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Kenya has been ranked as the top country in the world in reducing households without electricity pointing to the impact of the State’s focus on rural areas for nearly a decade.

The Energy Progress Report for 2021, a product of a partnership between the World Bank and agencies such as International Energy Agency, says Kenya’s electrification pace is now ahead of population growth.

The country’s annualised increase in electricity access between 2010 and 2019 was at 5.6 percent–the largest among the top 20 nations in the world with huge electricity access gap.

Increased pace of electrification, also supported by off-grid solutions such as solar, points to the fruit of the State’s last mile connectivity programme that was launched in 2014 mainly targeting rural zones.

The country’s growth dwarfed the world’s average growth of 0.8 percent, with the closest nations to Kenya being Bangladesh (4.1 percent), Uganda (3.2 percent), Tanzania (2.5 percent), India (2.4 percent), Myanmar and Democratic People’s Republic of Korea with 2.2 percent each.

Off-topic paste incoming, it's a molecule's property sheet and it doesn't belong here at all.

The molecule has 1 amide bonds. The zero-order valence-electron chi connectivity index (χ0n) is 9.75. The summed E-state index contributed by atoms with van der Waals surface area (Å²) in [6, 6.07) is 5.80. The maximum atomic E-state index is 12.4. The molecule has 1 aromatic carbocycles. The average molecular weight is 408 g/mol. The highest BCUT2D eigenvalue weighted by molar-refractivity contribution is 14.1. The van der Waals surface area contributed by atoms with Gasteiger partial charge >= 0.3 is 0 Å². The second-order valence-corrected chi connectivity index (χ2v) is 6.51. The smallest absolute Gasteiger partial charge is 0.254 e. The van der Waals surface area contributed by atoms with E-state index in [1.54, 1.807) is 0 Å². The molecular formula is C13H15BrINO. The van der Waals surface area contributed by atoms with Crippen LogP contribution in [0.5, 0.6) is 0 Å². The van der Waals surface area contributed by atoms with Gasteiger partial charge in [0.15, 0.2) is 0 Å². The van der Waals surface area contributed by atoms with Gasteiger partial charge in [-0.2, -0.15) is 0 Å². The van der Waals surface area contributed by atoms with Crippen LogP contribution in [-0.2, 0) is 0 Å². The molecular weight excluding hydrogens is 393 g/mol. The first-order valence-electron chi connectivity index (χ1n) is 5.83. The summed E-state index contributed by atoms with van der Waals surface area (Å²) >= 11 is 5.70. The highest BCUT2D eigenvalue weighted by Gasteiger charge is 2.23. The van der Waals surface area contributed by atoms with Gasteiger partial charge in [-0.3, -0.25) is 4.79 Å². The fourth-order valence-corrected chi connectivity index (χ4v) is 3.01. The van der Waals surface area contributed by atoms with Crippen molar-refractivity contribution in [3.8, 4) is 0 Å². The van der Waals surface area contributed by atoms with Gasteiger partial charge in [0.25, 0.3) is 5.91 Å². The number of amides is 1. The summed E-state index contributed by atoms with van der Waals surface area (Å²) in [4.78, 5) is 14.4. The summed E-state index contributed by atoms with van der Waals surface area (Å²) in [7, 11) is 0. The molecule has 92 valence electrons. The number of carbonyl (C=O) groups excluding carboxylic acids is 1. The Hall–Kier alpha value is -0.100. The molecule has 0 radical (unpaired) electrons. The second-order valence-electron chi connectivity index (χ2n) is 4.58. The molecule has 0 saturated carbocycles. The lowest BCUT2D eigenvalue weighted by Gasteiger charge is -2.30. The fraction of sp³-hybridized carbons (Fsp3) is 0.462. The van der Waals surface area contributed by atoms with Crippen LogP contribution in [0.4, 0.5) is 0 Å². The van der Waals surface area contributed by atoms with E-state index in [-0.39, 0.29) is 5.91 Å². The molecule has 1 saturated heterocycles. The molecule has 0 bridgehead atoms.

Made most progress

“Among the 20 countries with the largest deficits, Bangladesh, Kenya, and Uganda have made the most progress in electrification, as they achieved annual growth in access of more than three percentage points between 2010 and 2019,” says the study. The report, however, says Kenya is yet to start drawing maximum socio-economic benefits from the increased electrification. The improving electricity access, the report says, should be complemented by promoting productive uses of the power.

“Kenya’s recent efforts at last-mile electrification have not resulted in any real increase in consumption of electricity beyond basic services, putting into question the viability of costly grid connections,” says the report.

“To date, Kenya’s electrification programmes, like most, have encouraged supply while overlooking the need to stimulate demand, especially demand for productive uses of electricity.”

Kenya Power recently admitted to this problem, saying that majority of its rural customers consume about six units a month–an equivalent of Sh100.45– leaving it with idle electricity.

Read the original article on Nation.